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My Kind of Town

Don Chapman

Wednesday, July 2, 2003


Breaking rule one


>> Kona

Don Dzuraski, the former Honolulu attorney, slid another glass of house Zinfandel across the bar to his old friend Cruz MacKenzie, and began to answer his questions about Daren Guy, who won the state's first million-dollar Lotto and just hours later became Purina Shark Chow.

"Daren was in here a lot, on account of Sonya waitressing. He'd bring me some fish, or take my mom and her friends whale-watching, and I'd slip him a few free drinks. Don't quote me on that part, huh?"

"What was he like?"

"Hard to say. He was broke all the time, but he was still generous. A nice guy, friendly, polite. You could tell he was raised that way. And he liked to have fun. But when you're broke all the time, living day to day, fish to fish, just surviving, you know, it's hard to tell what a guy's really like.

There was always this edge, which I think had a lot to do with his survival mode. You know, there are guys who are broke who don't worry about it, real hang loose kine. Daren knew he was broke and didn't like it. He worked every day, but he was still running barely half a step ahead of various debts and obligations. His problem is that he loves the ocean. Well, loved."

"That doesn't sound like the modus for a Sonya kind of guy."

"No, but he was nice to her. Real courteous. I mean, a gentleman. He was raised right. Little stuff, but she noticed. And when he scored with a big fish or a big week during whale-watching season, he'd splurge and take her out to Mauna Kea for the weekend. Plus. he's a good-looking guy. I've known Sonya a long time, longer than you, Cruz, and she was in love with Daren, genuinely. They were a nice couple. In fact, she once said..."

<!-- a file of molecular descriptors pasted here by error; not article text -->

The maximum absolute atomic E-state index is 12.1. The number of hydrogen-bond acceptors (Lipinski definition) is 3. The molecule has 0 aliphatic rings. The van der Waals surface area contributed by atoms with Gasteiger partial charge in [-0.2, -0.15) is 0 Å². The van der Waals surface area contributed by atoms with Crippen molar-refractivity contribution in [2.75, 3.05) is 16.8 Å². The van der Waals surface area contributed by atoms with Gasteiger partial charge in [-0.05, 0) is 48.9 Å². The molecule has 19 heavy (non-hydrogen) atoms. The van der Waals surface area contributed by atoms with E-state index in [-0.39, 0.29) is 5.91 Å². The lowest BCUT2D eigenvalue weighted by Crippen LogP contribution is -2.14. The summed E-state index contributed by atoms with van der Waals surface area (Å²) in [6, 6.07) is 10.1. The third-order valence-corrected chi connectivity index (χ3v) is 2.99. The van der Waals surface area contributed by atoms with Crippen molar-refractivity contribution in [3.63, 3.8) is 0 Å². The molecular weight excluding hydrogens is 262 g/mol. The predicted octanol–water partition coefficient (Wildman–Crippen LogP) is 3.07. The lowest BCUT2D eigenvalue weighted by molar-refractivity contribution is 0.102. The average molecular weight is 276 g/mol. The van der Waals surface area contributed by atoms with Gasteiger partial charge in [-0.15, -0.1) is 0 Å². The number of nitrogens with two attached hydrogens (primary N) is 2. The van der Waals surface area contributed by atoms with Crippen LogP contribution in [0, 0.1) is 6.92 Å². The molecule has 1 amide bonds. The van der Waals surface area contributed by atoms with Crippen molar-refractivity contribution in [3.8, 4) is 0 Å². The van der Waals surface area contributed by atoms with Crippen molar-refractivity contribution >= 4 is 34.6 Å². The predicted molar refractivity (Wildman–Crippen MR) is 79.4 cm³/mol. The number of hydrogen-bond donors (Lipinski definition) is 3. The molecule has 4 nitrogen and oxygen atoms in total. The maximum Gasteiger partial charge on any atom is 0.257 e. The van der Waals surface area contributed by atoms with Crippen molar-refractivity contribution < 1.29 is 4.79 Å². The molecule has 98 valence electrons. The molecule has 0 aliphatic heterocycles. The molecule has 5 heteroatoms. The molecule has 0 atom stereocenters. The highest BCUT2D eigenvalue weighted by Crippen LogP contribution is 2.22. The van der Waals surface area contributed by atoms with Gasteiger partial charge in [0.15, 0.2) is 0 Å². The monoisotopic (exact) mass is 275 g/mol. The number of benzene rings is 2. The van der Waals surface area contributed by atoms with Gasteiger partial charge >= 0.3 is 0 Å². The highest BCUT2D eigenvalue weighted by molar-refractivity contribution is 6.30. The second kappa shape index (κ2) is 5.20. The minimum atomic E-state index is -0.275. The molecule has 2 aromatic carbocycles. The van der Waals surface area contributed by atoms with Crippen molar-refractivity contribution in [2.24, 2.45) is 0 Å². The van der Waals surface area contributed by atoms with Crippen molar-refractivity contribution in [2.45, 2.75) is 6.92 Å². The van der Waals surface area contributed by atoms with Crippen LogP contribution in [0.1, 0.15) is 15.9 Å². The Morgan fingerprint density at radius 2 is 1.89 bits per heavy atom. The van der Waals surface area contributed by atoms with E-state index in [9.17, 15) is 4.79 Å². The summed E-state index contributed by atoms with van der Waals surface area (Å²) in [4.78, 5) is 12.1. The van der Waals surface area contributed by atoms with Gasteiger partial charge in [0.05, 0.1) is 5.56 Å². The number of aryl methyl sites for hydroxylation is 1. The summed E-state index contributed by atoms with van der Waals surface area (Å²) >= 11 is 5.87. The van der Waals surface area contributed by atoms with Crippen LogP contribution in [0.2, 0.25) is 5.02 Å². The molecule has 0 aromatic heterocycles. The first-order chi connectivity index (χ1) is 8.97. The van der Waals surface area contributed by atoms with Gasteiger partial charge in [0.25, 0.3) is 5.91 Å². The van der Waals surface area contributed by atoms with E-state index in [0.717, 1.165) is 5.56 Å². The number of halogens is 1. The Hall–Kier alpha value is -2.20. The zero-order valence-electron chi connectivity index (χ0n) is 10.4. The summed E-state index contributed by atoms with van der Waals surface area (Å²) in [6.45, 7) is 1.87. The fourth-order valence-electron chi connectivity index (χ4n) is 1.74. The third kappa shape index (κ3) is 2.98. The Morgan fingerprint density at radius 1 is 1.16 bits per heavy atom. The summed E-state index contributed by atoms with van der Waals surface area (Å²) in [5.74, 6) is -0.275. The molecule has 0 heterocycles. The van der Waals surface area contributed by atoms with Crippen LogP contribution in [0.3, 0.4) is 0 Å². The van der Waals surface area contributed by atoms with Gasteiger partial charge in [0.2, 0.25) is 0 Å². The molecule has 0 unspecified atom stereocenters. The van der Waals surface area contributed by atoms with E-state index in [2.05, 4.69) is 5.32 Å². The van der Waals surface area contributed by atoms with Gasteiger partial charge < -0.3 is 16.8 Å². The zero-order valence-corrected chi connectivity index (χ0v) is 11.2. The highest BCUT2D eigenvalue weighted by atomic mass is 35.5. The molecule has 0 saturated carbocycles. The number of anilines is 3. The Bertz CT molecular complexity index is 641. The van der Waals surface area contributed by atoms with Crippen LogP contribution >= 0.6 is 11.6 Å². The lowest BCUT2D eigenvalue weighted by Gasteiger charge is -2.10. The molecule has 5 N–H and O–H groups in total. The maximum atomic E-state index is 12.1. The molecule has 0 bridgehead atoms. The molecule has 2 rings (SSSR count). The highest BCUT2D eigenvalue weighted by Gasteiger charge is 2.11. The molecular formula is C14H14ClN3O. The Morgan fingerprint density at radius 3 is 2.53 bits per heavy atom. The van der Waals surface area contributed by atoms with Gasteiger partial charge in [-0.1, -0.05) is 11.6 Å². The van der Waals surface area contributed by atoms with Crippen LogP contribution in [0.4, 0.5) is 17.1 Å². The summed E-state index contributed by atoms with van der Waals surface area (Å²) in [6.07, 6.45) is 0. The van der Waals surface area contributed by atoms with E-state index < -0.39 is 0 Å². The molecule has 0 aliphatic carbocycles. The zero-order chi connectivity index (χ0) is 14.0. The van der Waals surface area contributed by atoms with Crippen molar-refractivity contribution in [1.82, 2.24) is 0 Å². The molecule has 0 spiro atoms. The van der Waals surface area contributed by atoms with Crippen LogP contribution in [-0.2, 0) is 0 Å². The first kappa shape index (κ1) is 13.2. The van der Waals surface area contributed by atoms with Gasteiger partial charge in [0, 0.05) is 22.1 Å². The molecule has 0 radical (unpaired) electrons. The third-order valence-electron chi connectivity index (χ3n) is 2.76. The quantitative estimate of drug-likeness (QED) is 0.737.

"What about his family? You said he was raised right," Cruz said, breaking his first rule of interviewing: Thou shalt not interrupt a subject when he/she is on a pertinent stream of consciousness roll. Thou shall make a quick note and come back to it later. Cruz didn't like thinking he'd done it on purpose.

Don blinked, took a breath, switching trains of thought. "Family? I dunno."

A waitress appeared at the end of the bar. "Try wait ..." he said.

Don quickly filled her tray with drinks and returned. "Come to think of it, you know, I do recall him saying something once about his dad. Or maybe Sonya said something about it. What was it? I dunno. But he was still pissed off about it."

Another waitress appeared with an empty tray.

"While you're at it ..." Cruz said, tapped his nearly empty glass.

It's a tough job, the columnist racket.



See the Columnists section for some past articles.

Don Chapman is editor of MidWeek. His serialized novel runs daily in the Star-Bulletin. He can be e-mailed at dchapman@midweek.com

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